Great, as if we needed more reasons to worry about the air quality in China (see other reasons here, here, and here.) Greenpeace has announced in their report The True Cost of Coal – Coal Dust Storms: Toxic Wind that sandstorms, which are bad for your health already, are actually full of poisonous coal dust carrying arsenic, selenium, and lead. From Greenpeace:
“Sandstorms can actually be called ‘coal dust storms’,” said Greenpeace Climate and Energy Campaigner Dr. Sun Qingwei. “Coal ash is a very tiny and light particle, easily picked up by wind. Winds traveling at 8 meters per second can already disperse coal ash up to 150,000 square kilometers from their origins in open-air dumping sites. And winds in a sandstorm are even stronger, with speeds of at least 25 meters per second – thus they can spread coal ash much farther. This means that even people who live far from thermal power plants in eastern and southern China must face the threat of coal pollution at their doorstep.”
That means you, Shanghai. Remember that dust storm that reached us back in 2007? A Fudan University professor tracking air quality measured arsenic levels at 53 times the normal levels.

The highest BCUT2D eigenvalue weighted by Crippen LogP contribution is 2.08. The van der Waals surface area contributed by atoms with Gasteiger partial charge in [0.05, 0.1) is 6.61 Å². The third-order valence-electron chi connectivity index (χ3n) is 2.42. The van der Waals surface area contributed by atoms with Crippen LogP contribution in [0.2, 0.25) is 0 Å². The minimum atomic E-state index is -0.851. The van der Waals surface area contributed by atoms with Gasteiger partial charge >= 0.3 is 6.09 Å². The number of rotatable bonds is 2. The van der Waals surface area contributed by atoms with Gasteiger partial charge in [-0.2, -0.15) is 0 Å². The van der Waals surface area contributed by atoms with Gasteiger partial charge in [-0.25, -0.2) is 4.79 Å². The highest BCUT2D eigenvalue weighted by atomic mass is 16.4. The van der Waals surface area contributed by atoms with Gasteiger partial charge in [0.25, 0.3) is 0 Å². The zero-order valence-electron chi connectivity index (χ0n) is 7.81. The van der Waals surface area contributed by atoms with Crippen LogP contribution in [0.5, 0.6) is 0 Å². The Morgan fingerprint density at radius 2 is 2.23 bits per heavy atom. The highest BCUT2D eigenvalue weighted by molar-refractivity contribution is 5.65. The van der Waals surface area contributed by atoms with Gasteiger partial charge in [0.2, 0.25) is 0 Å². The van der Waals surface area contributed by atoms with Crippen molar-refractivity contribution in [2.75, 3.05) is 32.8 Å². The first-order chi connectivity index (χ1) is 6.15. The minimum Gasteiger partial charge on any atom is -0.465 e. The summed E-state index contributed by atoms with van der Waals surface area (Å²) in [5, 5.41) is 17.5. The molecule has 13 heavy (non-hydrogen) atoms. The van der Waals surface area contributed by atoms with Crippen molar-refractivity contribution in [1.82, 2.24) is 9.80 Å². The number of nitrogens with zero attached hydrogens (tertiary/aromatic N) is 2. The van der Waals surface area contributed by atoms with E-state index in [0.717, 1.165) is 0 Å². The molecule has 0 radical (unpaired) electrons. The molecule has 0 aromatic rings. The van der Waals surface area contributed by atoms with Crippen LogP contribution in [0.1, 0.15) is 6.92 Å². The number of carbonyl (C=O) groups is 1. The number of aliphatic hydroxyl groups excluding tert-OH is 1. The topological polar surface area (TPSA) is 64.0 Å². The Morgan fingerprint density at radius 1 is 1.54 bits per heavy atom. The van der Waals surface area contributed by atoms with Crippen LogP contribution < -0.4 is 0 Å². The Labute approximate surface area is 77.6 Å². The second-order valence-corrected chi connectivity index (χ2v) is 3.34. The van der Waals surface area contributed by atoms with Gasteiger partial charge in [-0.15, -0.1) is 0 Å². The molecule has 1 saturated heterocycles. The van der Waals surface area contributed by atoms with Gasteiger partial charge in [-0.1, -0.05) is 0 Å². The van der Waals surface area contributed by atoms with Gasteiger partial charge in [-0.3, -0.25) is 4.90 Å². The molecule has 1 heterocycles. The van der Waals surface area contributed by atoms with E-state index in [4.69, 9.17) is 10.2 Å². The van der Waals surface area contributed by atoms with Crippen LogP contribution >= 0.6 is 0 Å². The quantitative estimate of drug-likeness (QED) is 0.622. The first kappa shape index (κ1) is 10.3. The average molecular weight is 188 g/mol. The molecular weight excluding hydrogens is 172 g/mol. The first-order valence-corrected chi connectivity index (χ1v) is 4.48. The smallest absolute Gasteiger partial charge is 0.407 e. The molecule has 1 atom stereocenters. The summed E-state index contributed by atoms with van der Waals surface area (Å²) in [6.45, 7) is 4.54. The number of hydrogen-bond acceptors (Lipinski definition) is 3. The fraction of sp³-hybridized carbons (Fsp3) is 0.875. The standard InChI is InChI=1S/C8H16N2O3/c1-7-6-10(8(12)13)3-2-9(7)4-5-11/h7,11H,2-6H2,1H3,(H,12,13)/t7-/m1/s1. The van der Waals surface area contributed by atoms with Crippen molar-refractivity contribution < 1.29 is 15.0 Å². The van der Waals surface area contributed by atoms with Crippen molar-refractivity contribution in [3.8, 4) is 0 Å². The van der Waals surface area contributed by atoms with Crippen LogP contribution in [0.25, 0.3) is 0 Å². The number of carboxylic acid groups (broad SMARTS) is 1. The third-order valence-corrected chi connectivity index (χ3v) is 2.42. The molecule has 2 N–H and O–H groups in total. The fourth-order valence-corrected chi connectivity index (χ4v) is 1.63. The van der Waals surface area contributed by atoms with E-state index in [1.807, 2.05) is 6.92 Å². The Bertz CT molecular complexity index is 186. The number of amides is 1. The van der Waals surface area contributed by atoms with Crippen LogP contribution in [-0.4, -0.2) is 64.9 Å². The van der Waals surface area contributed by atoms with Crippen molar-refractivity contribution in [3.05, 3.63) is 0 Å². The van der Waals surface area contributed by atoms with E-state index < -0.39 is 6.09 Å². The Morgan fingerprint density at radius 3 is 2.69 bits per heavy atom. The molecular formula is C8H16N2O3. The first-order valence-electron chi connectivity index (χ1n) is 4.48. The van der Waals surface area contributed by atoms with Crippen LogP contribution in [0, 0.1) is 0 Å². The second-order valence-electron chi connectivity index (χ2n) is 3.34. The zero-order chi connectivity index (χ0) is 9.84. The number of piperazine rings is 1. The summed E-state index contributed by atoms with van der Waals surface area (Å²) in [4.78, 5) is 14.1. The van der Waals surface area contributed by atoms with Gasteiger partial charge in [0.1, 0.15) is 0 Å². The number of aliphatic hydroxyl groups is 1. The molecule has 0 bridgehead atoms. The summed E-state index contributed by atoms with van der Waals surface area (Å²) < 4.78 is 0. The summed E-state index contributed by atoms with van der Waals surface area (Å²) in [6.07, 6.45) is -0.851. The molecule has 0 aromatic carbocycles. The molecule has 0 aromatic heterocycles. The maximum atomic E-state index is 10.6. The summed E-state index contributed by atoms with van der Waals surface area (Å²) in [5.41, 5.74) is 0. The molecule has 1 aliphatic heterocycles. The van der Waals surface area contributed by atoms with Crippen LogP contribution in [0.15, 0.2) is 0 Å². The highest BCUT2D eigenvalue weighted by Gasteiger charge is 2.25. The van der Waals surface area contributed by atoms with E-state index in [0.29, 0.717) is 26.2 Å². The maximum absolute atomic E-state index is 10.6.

Frustratingly enough, it’s actually Chinese coal ash disposal practices, not just the burning itself, that results in our winds picking up so many toxic chemicals. For every four tons of coal burned, one ton of ash is produced and must be put somewhere. Lacking proper measures, coal power plants often just dump it in open-air disposal sites, which commonly lie directly in the pathway of potential sandstorms.
Let us give thanks for, uh, Shanghai’s terrible air quality
Shanghai sure is dusty… what can we do about it?
China pollution: You think that’s air you’re breathing?
Shanghai air quality now sucks even harder